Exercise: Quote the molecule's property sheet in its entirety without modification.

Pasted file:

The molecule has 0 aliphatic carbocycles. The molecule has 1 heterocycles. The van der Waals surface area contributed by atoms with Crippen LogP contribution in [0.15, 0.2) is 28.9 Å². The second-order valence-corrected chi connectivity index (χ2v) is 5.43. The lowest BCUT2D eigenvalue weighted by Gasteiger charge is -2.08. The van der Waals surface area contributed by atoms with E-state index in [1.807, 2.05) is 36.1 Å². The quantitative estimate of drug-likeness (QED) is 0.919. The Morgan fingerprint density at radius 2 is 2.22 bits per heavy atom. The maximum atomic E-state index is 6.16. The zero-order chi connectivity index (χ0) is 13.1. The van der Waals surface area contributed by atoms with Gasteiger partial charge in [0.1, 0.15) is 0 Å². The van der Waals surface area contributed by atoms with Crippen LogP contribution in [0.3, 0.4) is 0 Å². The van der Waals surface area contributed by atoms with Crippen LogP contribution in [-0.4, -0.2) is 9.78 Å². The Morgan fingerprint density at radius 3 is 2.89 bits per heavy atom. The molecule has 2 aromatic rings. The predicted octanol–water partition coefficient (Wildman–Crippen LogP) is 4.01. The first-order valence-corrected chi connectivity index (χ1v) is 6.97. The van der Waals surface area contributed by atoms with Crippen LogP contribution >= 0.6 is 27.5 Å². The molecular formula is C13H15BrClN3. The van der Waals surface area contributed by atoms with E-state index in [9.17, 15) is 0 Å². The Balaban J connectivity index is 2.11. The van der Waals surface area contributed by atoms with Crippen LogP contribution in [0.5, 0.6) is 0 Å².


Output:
The molecule has 0 aliphatic carbocycles. The molecule has 1 heterocycles. The van der Waals surface area contributed by atoms with Crippen LogP contribution in [0.15, 0.2) is 28.9 Å². The second-order valence-corrected chi connectivity index (χ2v) is 5.43. The lowest BCUT2D eigenvalue weighted by Gasteiger charge is -2.08. The van der Waals surface area contributed by atoms with E-state index in [1.807, 2.05) is 36.1 Å². The quantitative estimate of drug-likeness (QED) is 0.919. The Morgan fingerprint density at radius 2 is 2.22 bits per heavy atom. The maximum atomic E-state index is 6.16. The zero-order chi connectivity index (χ0) is 13.1. The van der Waals surface area contributed by atoms with Gasteiger partial charge in [0.1, 0.15) is 0 Å². The van der Waals surface area contributed by atoms with Crippen LogP contribution in [0.3, 0.4) is 0 Å². The van der Waals surface area contributed by atoms with Crippen LogP contribution in [-0.4, -0.2) is 9.78 Å². The Morgan fingerprint density at radius 3 is 2.89 bits per heavy atom. The molecule has 2 aromatic rings. The predicted octanol–water partition coefficient (Wildman–Crippen LogP) is 4.01. The first-order valence-corrected chi connectivity index (χ1v) is 6.97. The van der Waals surface area contributed by atoms with Crippen LogP contribution >= 0.6 is 27.5 Å². The molecular formula is C13H15BrClN3. The van der Waals surface area contributed by atoms with E-state index in [9.17, 15) is 0 Å². The Balaban J connectivity index is 2.11. The van der Waals surface area contributed by atoms with Crippen LogP contribution in [0.5, 0.6) is 0 Å².